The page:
P80930Immediately after the Loma Prieta Earthquake, nothing was open for business downtown on North Santa Cruz Avenue south of Bean Avenue. As buildings were inspected for safety and cleaned up, sections of cyclone fence that had kept everyone out were slowly and systematically moved out so that businesses on the east side could open for business. The same slow process was repeated on the west side, moving south from the corner at Bean Avenue, but did not get very far. The old Los Gatos Cinema, as well as the several other building between it and the seemingly destroyed old La Canada Building on the southern corner of the block, were too badly damaged for the fence to be removed.
Right there next door to the Cinema where the fence stopped moving, Gilley’s Coffee Shoppe happened to be one of the fortunate businesses that was able to open for business again, and serve breakfast and lunch to those so diligently reconstructing downtown. It had always been there, longer than anyone can remember. Older people knew it as the ‘Sweet Shoppe’, a soda fountain that was very popular with those who cruised North Santa Cruz Avenue. It was the last of the first business that that moved into the old Cannery Building when it was converted to retail stores. Gilley converted it to more of a coffee shoppe and named it after himself in the 1970s. While everything in Los Gatos changed around it, Gilley’s remained about the same. Everyone knows Gilley’s.
I had not gone there more than a few times prior to the Loma Prieta Earthquake. I was away at school for the second half of the 1980s, and just did not go downtown much while in high school or earlier. I stopped by on the way to work early one autumn morning in 1990 because it was the only restaurant that was open in the recovering downtown neighborhood It instantly became my place to go for breakfast, and sometimes for lunch. It was nothing fancy, but it was what I wanted.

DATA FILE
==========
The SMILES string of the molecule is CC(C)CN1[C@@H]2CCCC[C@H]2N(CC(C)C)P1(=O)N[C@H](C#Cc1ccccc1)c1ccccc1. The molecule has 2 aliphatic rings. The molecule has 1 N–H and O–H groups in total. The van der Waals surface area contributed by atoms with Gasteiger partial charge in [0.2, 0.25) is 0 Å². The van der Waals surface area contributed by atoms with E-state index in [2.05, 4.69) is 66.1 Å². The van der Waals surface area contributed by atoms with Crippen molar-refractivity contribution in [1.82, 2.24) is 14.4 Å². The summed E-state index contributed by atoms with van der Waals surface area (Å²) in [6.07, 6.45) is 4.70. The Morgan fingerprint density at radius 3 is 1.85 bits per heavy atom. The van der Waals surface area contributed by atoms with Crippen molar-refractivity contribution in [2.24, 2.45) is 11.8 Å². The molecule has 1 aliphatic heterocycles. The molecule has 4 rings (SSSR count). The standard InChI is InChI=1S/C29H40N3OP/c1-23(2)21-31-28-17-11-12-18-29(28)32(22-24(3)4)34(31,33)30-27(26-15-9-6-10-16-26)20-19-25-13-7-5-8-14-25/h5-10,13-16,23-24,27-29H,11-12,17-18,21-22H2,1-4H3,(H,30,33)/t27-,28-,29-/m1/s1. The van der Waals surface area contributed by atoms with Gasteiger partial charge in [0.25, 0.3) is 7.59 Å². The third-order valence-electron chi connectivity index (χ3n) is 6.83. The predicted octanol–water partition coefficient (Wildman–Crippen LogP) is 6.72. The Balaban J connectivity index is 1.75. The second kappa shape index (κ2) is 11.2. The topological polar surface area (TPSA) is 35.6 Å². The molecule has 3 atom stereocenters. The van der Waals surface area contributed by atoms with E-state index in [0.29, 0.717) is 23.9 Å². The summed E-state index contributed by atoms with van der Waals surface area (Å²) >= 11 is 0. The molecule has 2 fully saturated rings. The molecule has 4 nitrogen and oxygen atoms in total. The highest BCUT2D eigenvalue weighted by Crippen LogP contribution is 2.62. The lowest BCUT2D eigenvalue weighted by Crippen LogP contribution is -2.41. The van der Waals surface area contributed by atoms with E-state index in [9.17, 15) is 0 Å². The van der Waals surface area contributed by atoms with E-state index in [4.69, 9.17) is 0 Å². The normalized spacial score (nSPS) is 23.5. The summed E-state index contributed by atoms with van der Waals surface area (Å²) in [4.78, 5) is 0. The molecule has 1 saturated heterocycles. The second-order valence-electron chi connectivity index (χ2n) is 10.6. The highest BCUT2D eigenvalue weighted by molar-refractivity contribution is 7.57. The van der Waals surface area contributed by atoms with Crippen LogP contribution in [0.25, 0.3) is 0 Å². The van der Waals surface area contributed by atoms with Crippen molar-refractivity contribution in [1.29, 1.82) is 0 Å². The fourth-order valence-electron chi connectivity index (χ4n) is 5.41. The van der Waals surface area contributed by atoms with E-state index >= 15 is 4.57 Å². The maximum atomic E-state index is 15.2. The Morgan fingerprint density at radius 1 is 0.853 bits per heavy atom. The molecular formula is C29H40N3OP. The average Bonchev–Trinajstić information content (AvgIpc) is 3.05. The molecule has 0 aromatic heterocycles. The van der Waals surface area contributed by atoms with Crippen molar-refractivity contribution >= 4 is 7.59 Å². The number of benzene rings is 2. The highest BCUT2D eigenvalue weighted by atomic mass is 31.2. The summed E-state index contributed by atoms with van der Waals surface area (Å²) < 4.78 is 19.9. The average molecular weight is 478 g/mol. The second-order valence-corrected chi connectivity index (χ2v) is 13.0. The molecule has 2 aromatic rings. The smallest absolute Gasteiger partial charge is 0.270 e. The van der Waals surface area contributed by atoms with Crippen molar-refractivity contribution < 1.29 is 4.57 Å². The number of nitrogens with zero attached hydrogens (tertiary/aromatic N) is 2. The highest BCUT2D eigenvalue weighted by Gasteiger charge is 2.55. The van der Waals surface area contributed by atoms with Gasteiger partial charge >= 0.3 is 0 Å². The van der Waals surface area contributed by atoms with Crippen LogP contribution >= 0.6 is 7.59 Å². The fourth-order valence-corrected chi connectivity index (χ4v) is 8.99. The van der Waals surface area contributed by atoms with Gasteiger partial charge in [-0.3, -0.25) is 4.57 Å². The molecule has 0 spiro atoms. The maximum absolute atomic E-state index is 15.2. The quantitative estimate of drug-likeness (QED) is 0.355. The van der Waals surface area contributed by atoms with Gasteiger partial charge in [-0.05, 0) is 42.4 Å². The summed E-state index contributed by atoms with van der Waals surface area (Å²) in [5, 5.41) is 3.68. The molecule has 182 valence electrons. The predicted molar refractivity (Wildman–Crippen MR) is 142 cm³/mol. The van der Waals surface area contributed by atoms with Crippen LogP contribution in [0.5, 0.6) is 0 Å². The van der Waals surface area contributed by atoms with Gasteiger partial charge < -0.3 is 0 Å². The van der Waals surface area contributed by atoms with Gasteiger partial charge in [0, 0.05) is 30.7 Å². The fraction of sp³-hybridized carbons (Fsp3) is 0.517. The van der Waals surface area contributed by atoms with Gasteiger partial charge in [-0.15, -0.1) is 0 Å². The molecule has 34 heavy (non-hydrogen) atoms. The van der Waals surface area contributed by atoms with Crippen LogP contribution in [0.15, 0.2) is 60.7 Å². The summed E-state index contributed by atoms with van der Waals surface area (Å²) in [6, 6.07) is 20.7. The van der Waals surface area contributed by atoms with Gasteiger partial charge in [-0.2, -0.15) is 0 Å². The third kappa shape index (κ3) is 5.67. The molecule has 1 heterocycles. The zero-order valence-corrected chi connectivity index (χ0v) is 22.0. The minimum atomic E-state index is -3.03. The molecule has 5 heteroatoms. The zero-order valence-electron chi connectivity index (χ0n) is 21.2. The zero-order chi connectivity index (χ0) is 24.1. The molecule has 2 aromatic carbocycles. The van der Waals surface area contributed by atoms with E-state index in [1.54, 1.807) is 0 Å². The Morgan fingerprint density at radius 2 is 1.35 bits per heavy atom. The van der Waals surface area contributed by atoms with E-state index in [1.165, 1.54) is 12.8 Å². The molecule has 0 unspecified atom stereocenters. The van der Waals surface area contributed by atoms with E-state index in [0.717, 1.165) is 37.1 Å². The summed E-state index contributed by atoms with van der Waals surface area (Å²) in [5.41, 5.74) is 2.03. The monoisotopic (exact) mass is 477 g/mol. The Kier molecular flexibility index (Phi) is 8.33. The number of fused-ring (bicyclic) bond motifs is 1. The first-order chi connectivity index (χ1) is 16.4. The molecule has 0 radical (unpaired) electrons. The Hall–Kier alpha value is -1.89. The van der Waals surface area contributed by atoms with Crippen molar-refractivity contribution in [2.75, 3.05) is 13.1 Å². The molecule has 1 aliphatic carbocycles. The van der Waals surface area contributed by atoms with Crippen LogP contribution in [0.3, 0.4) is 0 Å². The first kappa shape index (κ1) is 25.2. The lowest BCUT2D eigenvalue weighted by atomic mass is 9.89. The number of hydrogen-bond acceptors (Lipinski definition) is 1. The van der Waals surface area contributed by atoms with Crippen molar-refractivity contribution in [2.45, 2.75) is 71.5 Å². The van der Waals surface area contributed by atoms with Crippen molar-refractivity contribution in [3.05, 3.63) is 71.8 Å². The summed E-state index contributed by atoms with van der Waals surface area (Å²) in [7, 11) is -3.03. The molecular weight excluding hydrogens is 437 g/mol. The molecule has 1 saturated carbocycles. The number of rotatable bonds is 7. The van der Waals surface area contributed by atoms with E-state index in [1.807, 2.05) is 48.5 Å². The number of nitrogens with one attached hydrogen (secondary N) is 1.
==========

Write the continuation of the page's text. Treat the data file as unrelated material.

For the past twenty eight years, Gilley’s was where many of my work days started. I used their tables to sketch out irrigation systems and small sections of landscapes. I met clients there rather than at my home office. Back when I was able to write about local gardening events in my gardening column, I conducted interviews there. Readers sometimes brought me pieces of plants for identification, or for diagnoses of a disease. When Gilley’s sold and was prettied up a slight bit in the early 1990s, I procured small potted bromeliads, and later, cut flowers for the tables. Before permanent succulent were installed into the big pots flanking the door, I cycled flowering annuals for a little bit of color out front. A whole lot of horticulture went on at Gilley’s.
Sadly, nothing is permanent. Los Gatos is always changing, just like it has always done. By the time you read this, after 3:00 on September 30, 2018, Gilley’s will have closed for the last time.

13 thoughts on “Gilley’s

  1. I was in Berkeley during the Loma Prieta quake. Longest 15 seconds of my life. As for the café, it is sad sometimes how much things change. Hopefully something good will be in its place.

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  2. When I read “Gilleys,” my first thought was of Mickey Gilley and his club, just up the road from me. It closed a few years ago, but the Urban Cowboy legend lives, and there are a lot of us who remember it as one of the best dance halls in Texas.

    But your Gilleys? It sounds like some other places around here, especially the Dutch Kettle, which was the first to open on Galveston’s seawall after Hurricane Ike. A lot of people were fed, coffeed, and supported there, too. Now, it’s gone — fallen to developers. Things change, but it still makes me sad, sometimes.

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    1. Sadly, there is not much about downtown that is familiar. Some of the old building look familiar, but none of the businesses are. With the exception of the old hardware store and post office, there is nothing downtown that I have any use for.